Court OKs 10-day suspension for holding up 'bong hits' poster

ALASKA — If a federal district court decision stands on appeal, public high schools on the West Coast would be given greater license to punish students for expressing their views about illicit drugs.

In his May 27 ruling, U.S. District Judge John W. Sedwick said Juneau School District officials had a right to suspend a student under the school’s anti-drug policy after he displayed a banner that read ”Bong Hits 4 Jesus.” Joseph Frederick, then a senior at Juneau-Douglas High School, held up the sign during the Olympic torch relay as it passed through the town in January 2002 leading up to that summer’s games.

Principal Deborah Morse issued Frederick a 5-day suspension, which she doubled when he refused to name the other students who held up the banner. Frederick said the punishment was increased after he recited the First Amendment.

He contended in his lawsuit that the school could not punish him because he watched the relay from a public sidewalk, not on school grounds. Students were excused from school to watch the relay.

The court said, however, that Principal Deborah Morse had wider discretion to control Frederick’s actions because the event occurred during school hours at a time when parents expected their children to be under school supervision.

The court cited Bethel School District No. 403 v. Fraser, in which the Supreme Court ruled schools could punish students for using sexually suggestive language during school-sponsored events.

”Morse had the authority, if not the obligation, to stop such messages at a school-sanctioned activity so as not to place the imprimatur of school approval on the message,” the court said.

The district court rejected Frederick’s argument that his speech was protected under the 1969 Supreme Court decision in Tinker v. Des Moines Independent Community School District. In that case, the Court said that high school students are allowed to express themselves freely unless their actions cause a ”material and substantial disruption” of normal school operations.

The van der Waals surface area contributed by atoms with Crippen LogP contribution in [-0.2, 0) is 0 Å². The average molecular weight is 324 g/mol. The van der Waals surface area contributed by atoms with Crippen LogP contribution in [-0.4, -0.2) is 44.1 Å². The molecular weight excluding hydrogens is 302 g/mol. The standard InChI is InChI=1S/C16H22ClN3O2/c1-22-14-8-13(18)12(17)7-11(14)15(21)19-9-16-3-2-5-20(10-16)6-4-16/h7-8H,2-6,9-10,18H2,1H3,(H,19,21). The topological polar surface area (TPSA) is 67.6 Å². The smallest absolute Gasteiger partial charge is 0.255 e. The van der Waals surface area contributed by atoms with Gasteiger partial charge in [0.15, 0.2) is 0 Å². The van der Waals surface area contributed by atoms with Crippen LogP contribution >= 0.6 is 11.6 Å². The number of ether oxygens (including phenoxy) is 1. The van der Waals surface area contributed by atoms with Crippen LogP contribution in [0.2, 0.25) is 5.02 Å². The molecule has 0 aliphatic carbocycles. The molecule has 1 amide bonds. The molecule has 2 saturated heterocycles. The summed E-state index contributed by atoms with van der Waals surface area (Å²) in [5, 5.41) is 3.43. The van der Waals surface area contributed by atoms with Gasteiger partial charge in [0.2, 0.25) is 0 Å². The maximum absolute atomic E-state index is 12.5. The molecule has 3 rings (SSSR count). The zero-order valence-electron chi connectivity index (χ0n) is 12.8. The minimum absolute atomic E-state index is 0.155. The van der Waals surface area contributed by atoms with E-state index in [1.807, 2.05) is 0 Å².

The district court said Tinker did not apply because ”Frederick’s expression directly conflicted with the school’s deterrence of illegal drug use.”

The Alaska Civil Liberties Union is filing an appeal with the U.S. Court of Appeals for the Ninth Circuit on Frederick’s behalf. Jennifer Rudinger, the group’s executive director, said regardless of whether the relay was considered a school event, Frederick should have been able to say what he wanted.

”It is extremely dangerous for an anti-drug policy to go beyond the use or possession of actual drugs to begin allowing schools to censor a point of view about drugs,” she said.

The district court ruled that the Juneau School Board and Morse, the two defendants in the case, did not violate Frederick’s rights under the Constitution and Alaska law and were immune from paying damages. The court also did not order Frederick’s suspension expunged as he requested.

Frederick v. Morse, No. 02-008 (D. Alaska May 27, 2003).